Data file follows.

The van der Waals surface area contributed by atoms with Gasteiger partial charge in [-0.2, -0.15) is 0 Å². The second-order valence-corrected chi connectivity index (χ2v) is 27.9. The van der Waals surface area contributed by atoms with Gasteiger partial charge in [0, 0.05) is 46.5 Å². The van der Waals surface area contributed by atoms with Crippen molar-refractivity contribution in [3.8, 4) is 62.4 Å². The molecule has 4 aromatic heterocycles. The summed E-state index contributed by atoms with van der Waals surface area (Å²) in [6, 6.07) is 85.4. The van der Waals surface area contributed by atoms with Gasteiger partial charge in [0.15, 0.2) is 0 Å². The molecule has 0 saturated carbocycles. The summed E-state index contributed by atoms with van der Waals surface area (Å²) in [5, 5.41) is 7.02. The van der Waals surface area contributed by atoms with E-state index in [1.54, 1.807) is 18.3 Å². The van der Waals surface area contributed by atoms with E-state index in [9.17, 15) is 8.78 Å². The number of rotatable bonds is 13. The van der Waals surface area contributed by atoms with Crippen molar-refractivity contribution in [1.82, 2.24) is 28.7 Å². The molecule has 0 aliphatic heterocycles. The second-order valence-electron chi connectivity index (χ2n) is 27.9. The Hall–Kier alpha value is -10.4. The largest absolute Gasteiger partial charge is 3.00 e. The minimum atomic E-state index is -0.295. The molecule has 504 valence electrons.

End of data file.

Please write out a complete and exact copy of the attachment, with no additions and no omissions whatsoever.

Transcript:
The van der Waals surface area contributed by atoms with Gasteiger partial charge in [-0.2, -0.15) is 0 Å². The second-order valence-corrected chi connectivity index (χ2v) is 27.9. The van der Waals surface area contributed by atoms with Gasteiger partial charge in [0, 0.05) is 46.5 Å². The van der Waals surface area contributed by atoms with Crippen molar-refractivity contribution in [3.8, 4) is 62.4 Å². The molecule has 4 aromatic heterocycles. The summed E-state index contributed by atoms with van der Waals surface area (Å²) in [6, 6.07) is 85.4. The van der Waals surface area contributed by atoms with Gasteiger partial charge in [0.15, 0.2) is 0 Å². The molecule has 0 saturated carbocycles. The summed E-state index contributed by atoms with van der Waals surface area (Å²) in [5, 5.41) is 7.02. The van der Waals surface area contributed by atoms with E-state index in [1.54, 1.807) is 18.3 Å². The van der Waals surface area contributed by atoms with E-state index in [9.17, 15) is 8.78 Å². The number of rotatable bonds is 13. The van der Waals surface area contributed by atoms with Crippen molar-refractivity contribution in [1.82, 2.24) is 28.7 Å². The molecule has 0 aliphatic heterocycles. The second-order valence-electron chi connectivity index (χ2n) is 27.9. The Hall–Kier alpha value is -10.4. The largest absolute Gasteiger partial charge is 3.00 e. The minimum atomic E-state index is -0.295. The molecule has 504 valence electrons.